This is a smaller and more portable telescope which is also a complete astrophotography system. Taking photos of the night sky is not new, but the ease that these telescopes from Vaonis and others means astrophotography is now accessible to a much wider audience of astronomy and space fans. We’re looking forward to this and future products from Vaonis and other telescope makers that will open the Universe for more people to enjoy.
8. Celestron StarSense Dobs
The Celestron StarSense Explorer Dobsonian 8″ and 10″ telescope are a new take on proven design that’s turned out to work well.
The Celestron StarSense Explorer system converts your iPhone or Android phone into a navigation system for the night sky in much the same way it can help you navigate in your car. Rather than to saying to you, “turn right, through the roundabout and your destination will be 500m on the left”, let the StarSense Explorer app know that you want to look at say, Jupiter, and it will show you where to point the telescope. Apart from Solar System objects, StarSense Explorer has thousands of deep-sky objects in its database and can even take you on a personalised tour to help you learn more about the night sky.
StarSense Explorer telescopes in smaller sizes have been a favourite at BINTEL for a couple of years and the system’s addition to larger, well proven Dobsonian style telescopes have made a perfect match for visual observers.
9. Parade of the Planets
Another astro event that capture the public’s eye in 2022 was several occasions when the Solar System planets lined up, especially in the evening sky as seen from Australia. New Year’s Eve 2022 sees most of the bright planets including Saturn, Jupiter, Mars and Venus all visible at the same time in the western sky just after dark.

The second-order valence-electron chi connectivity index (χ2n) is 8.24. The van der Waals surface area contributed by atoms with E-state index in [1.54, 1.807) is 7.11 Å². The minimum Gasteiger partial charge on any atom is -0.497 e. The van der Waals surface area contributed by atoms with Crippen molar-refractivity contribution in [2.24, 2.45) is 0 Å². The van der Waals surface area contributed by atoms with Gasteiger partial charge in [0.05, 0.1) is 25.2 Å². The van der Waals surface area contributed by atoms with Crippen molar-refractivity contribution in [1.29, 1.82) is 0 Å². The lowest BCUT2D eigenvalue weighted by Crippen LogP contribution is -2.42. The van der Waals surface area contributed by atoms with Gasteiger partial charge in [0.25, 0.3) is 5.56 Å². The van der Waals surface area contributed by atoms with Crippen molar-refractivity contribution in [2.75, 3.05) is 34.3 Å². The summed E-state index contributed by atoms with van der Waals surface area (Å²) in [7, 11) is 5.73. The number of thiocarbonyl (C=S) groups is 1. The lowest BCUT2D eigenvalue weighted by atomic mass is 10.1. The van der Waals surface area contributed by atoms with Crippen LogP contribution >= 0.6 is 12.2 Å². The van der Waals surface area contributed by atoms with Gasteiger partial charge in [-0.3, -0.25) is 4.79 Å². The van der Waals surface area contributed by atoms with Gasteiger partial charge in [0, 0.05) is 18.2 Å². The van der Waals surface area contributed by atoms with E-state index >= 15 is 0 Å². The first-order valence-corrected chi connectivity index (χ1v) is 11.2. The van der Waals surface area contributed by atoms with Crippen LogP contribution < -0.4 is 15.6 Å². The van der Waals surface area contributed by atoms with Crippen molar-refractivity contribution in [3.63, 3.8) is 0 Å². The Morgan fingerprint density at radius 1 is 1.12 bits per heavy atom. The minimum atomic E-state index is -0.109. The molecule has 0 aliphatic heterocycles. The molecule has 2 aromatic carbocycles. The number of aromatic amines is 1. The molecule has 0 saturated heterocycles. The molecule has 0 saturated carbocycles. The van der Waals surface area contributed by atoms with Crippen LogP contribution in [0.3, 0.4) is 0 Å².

These planetary alignments are simply the Solar System planets appearing in our line of sight as seen from Earth and it doesn’t mean that the planet themselves have moved closer together
10. Milky Way’s Black Hole imaged for the first time
Our home galaxy, the Milky Way, has a supermassive black hole at its centre called Sagittarius A*. (Sometimes called “Sgr A*”). While there was plenty of indirect evidence for its existence, it had not directly been imaged until May 2022.
This changed with the release in May 2022 of the images of Sagittarius A* assembled from the Event Horizon Telescope (EHT). Ongoing studies of data from the EHT and other resources will help astronomers learn more about the centre of the Milky Way and help us understand how our galaxy formed.
And for 2023….
There will be no shortage of space and astronomy news for 2023! Here’s a small sample.
SpaceX Starship test flight
Early in 2023 we expect to see the launch of SpaceX Starship aboard the Superheavy launch vehicle. This will be the largest rocket ever flown, with over twice the thrust of the Saturn V that took the Apollo astronauts to the Moon. Unlike the Saturn V, it is totally reusable and each Starship will fly many times.
This spacecraft is designed to carry humans to the Moon, Mars and maybe even beyond!
2023 Solar Eclipse – visible from Western Australia
On the 20th April 2023, a total Solar Eclipse will be visible around the region of North West Cape in Western Australia. This rare event will see the Moon cover the disk of the Sun and allow finer details of the Sun’s extended atmosphere to be seen. This is also an even rarer hybrid Solar eclipse.
Solar Eclipses are not common. Don’t worry – if you miss going to Western Australia in 2023, there’ a total Solar Eclipse that go right over the BINTEL shop on Saturday 22nd of July 2028. More details here.